The hiking group met at the Buxton Trailhead. At the picnic shelter Friends of the State Park had complimentary hot drinks, fruit and breakfast cookies. By 9 a.m. when the hike started, at least 60 people of all ages had gathered. (According to the State Parks stats, 75 people showed up!) The herd of us walked about a mile north into L.L. “Stub” Stewart State Park. At couple of points along the way, Ranger Betsy stopped the group to show off points of interest and talk about what we were seeing in the forest.
After turning back, we walked a short distance south of where we started and crossed the Buxton Trestle. It is 700 feet long and runs 80 feet above Mendenhall Creek. Built in 1920, the over one hundred year old train trestle still stands on the original supports. The top portion was converted to a pedestrian bridge a number of years back. It was impressive! I was in awe that train conductors once had the nerve to drive a train across it. After going across with the group, I went back over the trestle again, it was that impressive.
The day was cold, but the sun shone and with layers, the walking warmed me right up. The forest was beautiful with the sun piercing the dense woods. The camaraderie among the hikers was great, and you could tell that Ranger Betsy and her assistants were enjoying the first day of 2018 as much as anyone else. I highly recommend looking to see if there is a First Day Hike in your area! It turned out to be a great way to kick start a new adventure year!
At the end of last month, the end of May, I spent a Sunday out at Henry Hagg Lake with a friend. With all the early warm weather we had here in Oregon, the park was busy with boaters, fishers, swimmers, hikers, dog walkers and those generally looking to enjoy the outdoors. It was such a nice warm day, with blue sky and everything.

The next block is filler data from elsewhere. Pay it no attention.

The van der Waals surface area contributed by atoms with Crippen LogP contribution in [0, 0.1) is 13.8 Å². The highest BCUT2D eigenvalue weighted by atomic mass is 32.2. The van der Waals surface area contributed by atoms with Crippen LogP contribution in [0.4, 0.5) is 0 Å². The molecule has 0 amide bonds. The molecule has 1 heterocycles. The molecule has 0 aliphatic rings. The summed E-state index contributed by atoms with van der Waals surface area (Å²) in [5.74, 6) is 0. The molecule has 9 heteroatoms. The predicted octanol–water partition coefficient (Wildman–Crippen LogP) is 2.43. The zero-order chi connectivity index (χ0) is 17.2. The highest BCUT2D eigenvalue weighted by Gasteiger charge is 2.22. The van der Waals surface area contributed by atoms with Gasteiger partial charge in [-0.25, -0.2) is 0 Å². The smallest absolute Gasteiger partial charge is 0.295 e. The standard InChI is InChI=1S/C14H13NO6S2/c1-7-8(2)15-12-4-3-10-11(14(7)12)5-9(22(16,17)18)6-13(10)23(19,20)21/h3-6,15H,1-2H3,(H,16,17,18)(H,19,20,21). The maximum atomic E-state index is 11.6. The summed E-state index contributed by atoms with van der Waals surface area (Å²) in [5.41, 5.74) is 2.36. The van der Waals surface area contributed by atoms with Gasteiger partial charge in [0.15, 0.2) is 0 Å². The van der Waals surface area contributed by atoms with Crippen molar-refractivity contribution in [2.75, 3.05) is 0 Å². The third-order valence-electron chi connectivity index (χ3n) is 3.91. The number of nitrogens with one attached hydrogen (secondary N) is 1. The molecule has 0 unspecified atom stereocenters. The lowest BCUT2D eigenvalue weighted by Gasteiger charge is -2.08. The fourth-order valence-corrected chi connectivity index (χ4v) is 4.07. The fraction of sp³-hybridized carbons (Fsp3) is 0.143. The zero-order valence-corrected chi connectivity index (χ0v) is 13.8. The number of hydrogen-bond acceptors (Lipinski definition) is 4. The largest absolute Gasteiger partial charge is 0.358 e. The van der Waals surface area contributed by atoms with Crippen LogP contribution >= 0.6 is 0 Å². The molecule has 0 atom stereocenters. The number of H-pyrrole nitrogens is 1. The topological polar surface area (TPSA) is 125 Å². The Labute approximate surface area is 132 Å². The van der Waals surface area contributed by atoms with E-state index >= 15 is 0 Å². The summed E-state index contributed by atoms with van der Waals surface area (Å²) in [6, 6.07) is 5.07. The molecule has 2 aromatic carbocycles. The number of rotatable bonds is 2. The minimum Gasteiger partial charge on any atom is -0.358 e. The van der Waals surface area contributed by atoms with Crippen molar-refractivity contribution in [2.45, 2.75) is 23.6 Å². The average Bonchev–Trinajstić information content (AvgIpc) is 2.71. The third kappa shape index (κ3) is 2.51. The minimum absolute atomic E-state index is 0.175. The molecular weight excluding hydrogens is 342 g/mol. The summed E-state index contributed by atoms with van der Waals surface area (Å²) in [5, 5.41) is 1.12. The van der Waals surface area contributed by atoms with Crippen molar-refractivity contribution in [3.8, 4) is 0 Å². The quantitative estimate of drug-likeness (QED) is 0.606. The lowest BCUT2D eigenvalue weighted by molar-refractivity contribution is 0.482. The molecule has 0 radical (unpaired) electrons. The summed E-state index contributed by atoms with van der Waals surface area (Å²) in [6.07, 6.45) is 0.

Partly because I didn’t take many photos or explore the park much, I realized I failed to post and share the location. Instead of using my camera, I read a book, ate food and dozed in comfy camp chair, all while in the warm shade of an old large tree, within earshot of Scoggins Creek and the shrieks and laughter of the children playing in it.
The 1,113 acre man-made lake is part of the Washington County Parks system. Being out in the county, just outside of the towns of Forest Grove and Gaston, there is only one road in to the park, Highway 47. The day access cost is $6, which can be paid for at the Ranger’s station and self-serve kiosks as you enter the park. From there the road loops around the lake, with side roads taking you to various recreation spots and lake access points.
With the northern half of the lake designated a “No Wake Zone”, along with motorboats, many kayaks, canoes and SUPs share the lake. At the Sain Creek Recreation Area there is even a nice open beach area for swimming, which on that particular Sunday was a little on the crowded side. It was along the northern shore of the lake, at the Scoggins Creek Recreations Area, that my friend and I found our “chill” spot – right beneath the sprawling limbs of an old coniferous tree, by a sturdy all-season picnic table and benches. Despite the park being quite popular and well visited, I appreciated the layout of the recreation areas. They made it easy for a large number of people to be there and be able to enjoy their own space.
On the way home, we drove through Aloha, and that is where I got this shot
of Mount Hood. Looking at the photos later, I realized I really should have asked my friend to pull over so I could take a better shot and should not have taken it through the glass. (*sigh* Live and learn…) Nevertheless, Mount Hood was out and certainly breath-taking.